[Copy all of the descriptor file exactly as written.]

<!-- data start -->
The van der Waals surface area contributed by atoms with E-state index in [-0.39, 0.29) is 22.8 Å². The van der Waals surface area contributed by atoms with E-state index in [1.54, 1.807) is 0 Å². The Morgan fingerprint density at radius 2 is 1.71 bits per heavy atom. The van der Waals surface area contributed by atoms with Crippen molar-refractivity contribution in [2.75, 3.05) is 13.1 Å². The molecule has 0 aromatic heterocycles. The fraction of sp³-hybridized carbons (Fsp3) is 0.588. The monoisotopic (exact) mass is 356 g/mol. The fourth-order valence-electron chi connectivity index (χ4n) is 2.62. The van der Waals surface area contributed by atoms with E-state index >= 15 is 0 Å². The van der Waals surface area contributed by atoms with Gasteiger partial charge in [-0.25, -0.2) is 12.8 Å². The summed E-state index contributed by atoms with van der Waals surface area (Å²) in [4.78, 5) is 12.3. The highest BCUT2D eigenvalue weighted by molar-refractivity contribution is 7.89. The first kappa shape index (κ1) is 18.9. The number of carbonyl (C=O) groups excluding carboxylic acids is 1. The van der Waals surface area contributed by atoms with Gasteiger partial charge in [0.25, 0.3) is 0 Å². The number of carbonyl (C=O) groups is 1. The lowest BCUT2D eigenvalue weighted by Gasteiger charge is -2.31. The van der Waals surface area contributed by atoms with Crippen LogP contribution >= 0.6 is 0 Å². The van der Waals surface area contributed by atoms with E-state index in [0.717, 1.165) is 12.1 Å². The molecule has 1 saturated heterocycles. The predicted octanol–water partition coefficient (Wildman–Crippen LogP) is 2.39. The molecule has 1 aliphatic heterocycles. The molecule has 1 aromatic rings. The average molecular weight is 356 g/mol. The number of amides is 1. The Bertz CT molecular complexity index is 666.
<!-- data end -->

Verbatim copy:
The van der Waals surface area contributed by atoms with E-state index in [-0.39, 0.29) is 22.8 Å². The van der Waals surface area contributed by atoms with E-state index in [1.54, 1.807) is 0 Å². The Morgan fingerprint density at radius 2 is 1.71 bits per heavy atom. The van der Waals surface area contributed by atoms with Crippen molar-refractivity contribution in [2.75, 3.05) is 13.1 Å². The molecule has 0 aromatic heterocycles. The fraction of sp³-hybridized carbons (Fsp3) is 0.588. The monoisotopic (exact) mass is 356 g/mol. The fourth-order valence-electron chi connectivity index (χ4n) is 2.62. The van der Waals surface area contributed by atoms with E-state index >= 15 is 0 Å². The van der Waals surface area contributed by atoms with Gasteiger partial charge in [-0.25, -0.2) is 12.8 Å². The summed E-state index contributed by atoms with van der Waals surface area (Å²) in [4.78, 5) is 12.3. The highest BCUT2D eigenvalue weighted by molar-refractivity contribution is 7.89. The first kappa shape index (κ1) is 18.9. The number of carbonyl (C=O) groups excluding carboxylic acids is 1. The van der Waals surface area contributed by atoms with Gasteiger partial charge in [0.25, 0.3) is 0 Å². The number of carbonyl (C=O) groups is 1. The lowest BCUT2D eigenvalue weighted by Gasteiger charge is -2.31. The van der Waals surface area contributed by atoms with Crippen LogP contribution >= 0.6 is 0 Å². The van der Waals surface area contributed by atoms with E-state index in [0.717, 1.165) is 12.1 Å². The molecule has 1 saturated heterocycles. The predicted octanol–water partition coefficient (Wildman–Crippen LogP) is 2.39. The molecule has 1 aliphatic heterocycles. The molecule has 1 aromatic rings. The average molecular weight is 356 g/mol. The number of amides is 1. The Bertz CT molecular complexity index is 666.